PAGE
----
This was my first ultra marathon. In fact, it was to my first race over any distance since running the 4oom in Year 8 at the school athletics carnival.
I went in feeling confident that I would finish and that I’d get above the minimum target I’d set for myself of 120km. I was still dreaming of 100 miles, but not so confident. I knew from training that I could keep up the required pace for about 6-7 hours before it really started to hurt. That was the longest I’d ever trained on a track or road at pace. All my longer walks had been on bush trails, which are far more forgiving on the feet and legs due to the softer and infinitely varied surface.
The track was pretty quiet when I arrived trackside along with my last-minute crew, Anne. Things soon got busy and a little tent city popped up around us as the other runners and their crews arrived. Lots of them had their whole family along and looked ready to make a weekend of it. The tent right next to us belonged to a contingent of three other walkers crewed and coached for the race by Tim Erickson. Tim is an icon of Australian Racewalking, being heavily involved in racewalking administration in Voctoria, leading the Australian Centurion’s club, race director of the Coburg 25 hour race, and a terrific walker himself. His team included Michelle Thompson, one of Australia’s strongest walkers, Steve Jordan a veteran of 24 hour races with a 157km PB, and Kim Cook a well-known ultra runner-turned-walker there for his second attempt at the 100 mile walk.
It was pretty inspiring having so much experience so close at hand: people who had only been names and photos to me before. Now I’d be able to see them at close quarters and hopefully learn as much as I could from watching them in action.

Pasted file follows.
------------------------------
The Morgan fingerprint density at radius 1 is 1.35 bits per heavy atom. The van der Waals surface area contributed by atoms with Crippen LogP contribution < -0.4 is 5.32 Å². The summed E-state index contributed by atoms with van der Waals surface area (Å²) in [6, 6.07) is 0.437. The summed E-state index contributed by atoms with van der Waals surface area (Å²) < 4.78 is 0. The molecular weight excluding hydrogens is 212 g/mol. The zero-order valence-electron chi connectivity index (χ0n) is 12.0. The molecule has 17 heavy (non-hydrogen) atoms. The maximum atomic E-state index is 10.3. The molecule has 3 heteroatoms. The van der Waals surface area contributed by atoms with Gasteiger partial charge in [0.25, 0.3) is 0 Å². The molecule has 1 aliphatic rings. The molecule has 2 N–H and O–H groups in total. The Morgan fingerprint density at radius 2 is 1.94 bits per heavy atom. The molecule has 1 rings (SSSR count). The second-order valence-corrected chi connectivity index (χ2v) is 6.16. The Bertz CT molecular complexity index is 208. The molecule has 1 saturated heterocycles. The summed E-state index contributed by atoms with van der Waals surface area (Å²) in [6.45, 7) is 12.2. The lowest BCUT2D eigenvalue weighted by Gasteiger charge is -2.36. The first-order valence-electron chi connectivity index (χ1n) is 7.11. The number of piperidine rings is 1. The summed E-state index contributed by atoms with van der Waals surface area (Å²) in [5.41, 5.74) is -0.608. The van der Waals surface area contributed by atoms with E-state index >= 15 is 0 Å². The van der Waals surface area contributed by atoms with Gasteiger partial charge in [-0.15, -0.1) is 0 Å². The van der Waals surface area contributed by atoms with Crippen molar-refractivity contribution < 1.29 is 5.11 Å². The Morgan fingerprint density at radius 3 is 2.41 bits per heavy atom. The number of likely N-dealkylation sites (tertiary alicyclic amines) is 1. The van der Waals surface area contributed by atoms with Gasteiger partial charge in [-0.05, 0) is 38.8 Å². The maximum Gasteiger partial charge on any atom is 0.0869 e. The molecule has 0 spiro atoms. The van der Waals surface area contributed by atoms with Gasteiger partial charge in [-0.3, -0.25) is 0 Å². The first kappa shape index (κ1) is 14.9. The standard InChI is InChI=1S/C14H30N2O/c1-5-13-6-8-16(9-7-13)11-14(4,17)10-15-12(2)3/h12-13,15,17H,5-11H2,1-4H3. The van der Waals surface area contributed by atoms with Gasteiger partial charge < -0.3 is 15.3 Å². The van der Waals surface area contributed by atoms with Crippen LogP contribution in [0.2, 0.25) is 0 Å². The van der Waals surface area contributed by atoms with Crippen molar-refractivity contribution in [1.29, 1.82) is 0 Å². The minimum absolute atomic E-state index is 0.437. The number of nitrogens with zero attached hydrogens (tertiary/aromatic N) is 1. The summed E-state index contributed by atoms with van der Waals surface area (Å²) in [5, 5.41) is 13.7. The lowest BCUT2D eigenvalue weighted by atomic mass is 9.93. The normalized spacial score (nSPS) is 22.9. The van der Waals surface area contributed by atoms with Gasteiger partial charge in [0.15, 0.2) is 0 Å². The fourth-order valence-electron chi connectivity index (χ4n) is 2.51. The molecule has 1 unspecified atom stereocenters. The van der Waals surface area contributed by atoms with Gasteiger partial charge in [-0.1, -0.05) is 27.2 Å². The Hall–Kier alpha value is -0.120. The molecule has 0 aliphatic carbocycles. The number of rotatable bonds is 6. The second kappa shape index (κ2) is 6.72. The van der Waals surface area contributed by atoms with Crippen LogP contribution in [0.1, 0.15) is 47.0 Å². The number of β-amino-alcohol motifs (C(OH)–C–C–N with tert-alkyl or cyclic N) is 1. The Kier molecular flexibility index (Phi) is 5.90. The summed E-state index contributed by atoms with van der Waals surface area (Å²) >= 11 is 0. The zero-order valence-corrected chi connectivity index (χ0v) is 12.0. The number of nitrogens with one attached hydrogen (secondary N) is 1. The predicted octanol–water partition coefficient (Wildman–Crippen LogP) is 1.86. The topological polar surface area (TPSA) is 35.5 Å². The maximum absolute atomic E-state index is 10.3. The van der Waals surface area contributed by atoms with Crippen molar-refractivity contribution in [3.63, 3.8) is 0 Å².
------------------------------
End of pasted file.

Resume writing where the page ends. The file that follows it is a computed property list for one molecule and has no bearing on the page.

There was a long wait before the race started at 10:00am. And yet, when it was time to start i still felt rushed, and didn’t manage to get through my whole warm-up routine. I was determined not to start faster than my target pace of around 3:20 per lap. It was a bit alarming to see everyone else rushing off into the distance, including all the other walkers. There were 35 in the race, including six walkers. It wasn’t long before I was being lapped by most of the runners and by Michelle. In fact, Michelle lapped me so many times during the race that I soon learned to recognise the sound of her quick, slightly shuffling cadence coming up behind me.
It didn’t take long for me to loose all track of how many laps I’d done. I kept timing myself for the first few hours to make sure I was on pace, and used my metronome to check my cadence was at the rate I’d figured out in training (146 steps/minute). For the first few hours I was spot on pace or slightly ahead. But gradually, things began to slip and after about 3 and a half hours I tried walking a very slow lap as a rest. It hardly helped. After almost 4 hours, just before the first change of direction, I took a break of about 5 minutes.
This was ok, because I had planned a short stop once every four hours. The problem was that I had slowed right down before stopping and was now way behind schedule, already! The other problem was that it took about three laps to get moving again. During my break, I took a caffeine tablet and a Neurofen to reduce swelling. Once these kicked in I was able to put in another fast spell, taking back a lap from Steve Jordan and clocking up some useful K’s. And this is how it went for the whole race: fast, energetic spell followed by a really hard and much slower period.
During the day the 6-Hour race started and finished, the runners seeming to sprint by. Later in the evening the 12-Hour racers came on. But otherwise it was just a case of steadily moving around and around and around the track. Music helped a bit at times. AC/DC, Count Basie, Slade and Iron Maiden all made an appearance. I kept my headphones on until the end of the race even after i gave up on music because they kept my ears warm.